Copyright Protection on Internet

Topics: Copyright, Intellectual property, Berne Convention for the Protection of Literary and Artistic Works Pages: 27 (9657 words) Published: October 25, 2009
{text:bookmark-start} INTRODUCTION {text:bookmark-end} {text:bookmark-start} 1.1 About Intellectual Property [1] {text:bookmark-end} It is not material wants that seek ownership, but the ideas, skills and moral aspirations need equal protection. It refers to creations of the mind: inventions, literary and artistic works, symbols, names, images, and designs used in commerce. Intellectual property is divided into two categories:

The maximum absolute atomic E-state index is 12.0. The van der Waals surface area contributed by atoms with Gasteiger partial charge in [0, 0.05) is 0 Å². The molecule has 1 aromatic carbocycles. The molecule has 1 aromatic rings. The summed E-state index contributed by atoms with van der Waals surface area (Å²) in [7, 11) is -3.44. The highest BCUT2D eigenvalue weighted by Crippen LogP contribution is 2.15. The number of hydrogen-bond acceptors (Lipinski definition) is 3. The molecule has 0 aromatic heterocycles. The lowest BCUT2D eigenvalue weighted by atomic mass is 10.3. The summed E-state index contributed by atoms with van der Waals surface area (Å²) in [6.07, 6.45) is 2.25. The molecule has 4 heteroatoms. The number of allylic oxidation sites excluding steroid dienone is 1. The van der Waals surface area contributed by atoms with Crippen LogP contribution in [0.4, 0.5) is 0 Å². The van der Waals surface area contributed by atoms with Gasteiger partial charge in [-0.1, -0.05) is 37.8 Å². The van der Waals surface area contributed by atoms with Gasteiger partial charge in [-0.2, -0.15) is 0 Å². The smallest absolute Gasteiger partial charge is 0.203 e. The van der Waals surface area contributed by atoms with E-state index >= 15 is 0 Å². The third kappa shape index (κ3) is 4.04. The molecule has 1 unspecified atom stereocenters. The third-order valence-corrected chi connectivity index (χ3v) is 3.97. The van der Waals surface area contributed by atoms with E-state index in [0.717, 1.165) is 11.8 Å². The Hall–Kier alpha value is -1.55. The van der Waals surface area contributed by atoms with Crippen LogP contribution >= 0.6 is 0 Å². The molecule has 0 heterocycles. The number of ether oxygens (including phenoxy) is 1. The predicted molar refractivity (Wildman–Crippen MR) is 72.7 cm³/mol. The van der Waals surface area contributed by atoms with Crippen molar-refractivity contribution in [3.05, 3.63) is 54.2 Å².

Industrial property, which includes inventions (patents), trademarks, industrial designs, and geographic indications of source; and Copyright, which includes literary and artistic works such as novels, poems and plays, films, musical works, artistic works such as drawings, paintings, photographs and sculptures, and architectural designs. Rights related to copyright include those of performing artists in their performances, producers of phonograms in their recordings, and those of broadcasters in their radio and television programs, in short the digital or non-digital forms of information. The World Intellectual Property Organization (WIPO) has been established to promote the use and protection of works of the human spirit. These works - intellectual property - are expanding the bounds of science and technology and enriching the world of the arts. WIPO plays an important role in enhancing the quality and enjoyment of life, as well as creating real wealth for nations. Intellectual Property is one of the most important aspects of the WTO regime and it has far reaching implications. Agreement of Trade Related Intellectual Property Rights - better known as TRIP's- to which India is a signatory, is an integral part of WTO and it will have an enormous impact on Indian business and trade partnerships. Accordingly, India has complied its obligations by amending the existing legislation with respect to IPRs. It is a welcome sign to note that, in India, though late, awareness about the intellectual property rights is on the increase. Globalization and the rapid proliferation of technology have elevated the importance of intellectual property protection for small and medium sized enterprises (SMEs). The intangible nature of intellectual property and the worldwide inconsistency of standard practices create challenges for those businesses wishing to protect their inventions, brands, and business methods in foreign markets. The three most common vehicles for protecting intellectual property are patents, trademarks, and copyrights. In the era of knowledge age or information age, the fundamental unit of most products and services is information -- in one or another form. The n-number of websites, virtual enterprises and virtual products, all rest upon the cornerstone of 'information': in digital or non-digital form. In several cases such information is of proprietary nature, i.e., it has unique value deriving from usage, research, development, design, etc. Hence, the investment in that information product, knowledge product or the virtual product must be protected to encourage other similar initiatives. The initial investment is of critical importance given that replicates of such products could be created with relative ease and without incurring a large expense. How difficult or expensive is it to download a copy of the software program code once it is created? With increasing worldwide access to electronic distribution, the damage caused by piracy to content producers may completely destroy the value built in their intellectual property. The same context is valid in the case of companies who have earned consumer recognition for their brand names and trademarks. A recognized brand name or trade mark represents the goodwill that has been built into the product or service. Consumers tend to associate the recognized brand name or trade...

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